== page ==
Monday, November 23, 2015

Cleaning Out Our Closets Cleans Out Our Souls

What is it with cleaning out our closets?

At the beginning of every season, I do it. But I dread it. At first I feel so great, weeding out all the size 14s – and size 8s – so that I can finally see into the very back of my very tiny closet. I pack them in shopping bags and take them to a charitable donation spot but carrying them in, something else sweeps over me.

I leave, feeling hollow.

Granted, getting rid of baby clothes is very hard. Who doesn't remember when that little head fit inside that bunny hood, instead of headphones now?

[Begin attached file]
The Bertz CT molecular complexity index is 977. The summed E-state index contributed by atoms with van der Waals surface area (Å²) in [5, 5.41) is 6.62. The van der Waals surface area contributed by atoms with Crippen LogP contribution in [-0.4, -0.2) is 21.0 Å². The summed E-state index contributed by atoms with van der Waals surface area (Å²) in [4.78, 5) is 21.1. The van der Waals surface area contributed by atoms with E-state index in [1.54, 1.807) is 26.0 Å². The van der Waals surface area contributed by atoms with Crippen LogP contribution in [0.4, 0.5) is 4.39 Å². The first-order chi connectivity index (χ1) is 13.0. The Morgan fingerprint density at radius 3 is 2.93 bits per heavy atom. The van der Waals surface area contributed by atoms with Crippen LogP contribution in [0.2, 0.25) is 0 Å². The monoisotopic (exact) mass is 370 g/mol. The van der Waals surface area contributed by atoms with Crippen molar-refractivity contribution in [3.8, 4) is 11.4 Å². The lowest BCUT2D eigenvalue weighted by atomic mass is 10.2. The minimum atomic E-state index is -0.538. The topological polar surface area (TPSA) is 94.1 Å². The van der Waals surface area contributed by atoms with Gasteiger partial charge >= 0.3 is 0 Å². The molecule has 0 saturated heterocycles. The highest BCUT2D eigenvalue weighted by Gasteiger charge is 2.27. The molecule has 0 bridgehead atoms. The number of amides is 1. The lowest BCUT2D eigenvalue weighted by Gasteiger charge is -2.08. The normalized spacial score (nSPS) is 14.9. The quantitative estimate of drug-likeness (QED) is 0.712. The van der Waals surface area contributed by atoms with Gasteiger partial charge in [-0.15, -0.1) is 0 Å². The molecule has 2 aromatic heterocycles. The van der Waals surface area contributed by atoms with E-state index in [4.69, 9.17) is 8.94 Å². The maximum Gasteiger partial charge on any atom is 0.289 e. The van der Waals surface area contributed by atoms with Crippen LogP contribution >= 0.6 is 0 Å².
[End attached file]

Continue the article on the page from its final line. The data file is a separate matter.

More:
But it's not just that. I see slices of my life peeling away, ones that will never come back. His favorite striped shirt I had to cut a hole in so he could fit his head through it in preschool. (My husband's family is known for their big heads.) The shoes he wore when he first started walking (thankfully, I knew enough to grab them back from the garbage when we bought him new sneakers.) And his ghost Halloween costumes. I'll never forget those soulful little eyes peeking out of the white sheets!

I did keep the baptism gown, the fuzzy yellow chick pajamas and the blanket I carried him home from the hospital in (they somehow forgot to take it; I wouldn't part with it now for a million bucks.) It does help that he's 5'7” and just barely 100 pounds so he doesn't grow out of his clothes that often. But taking them to the drop-off is still a little hard.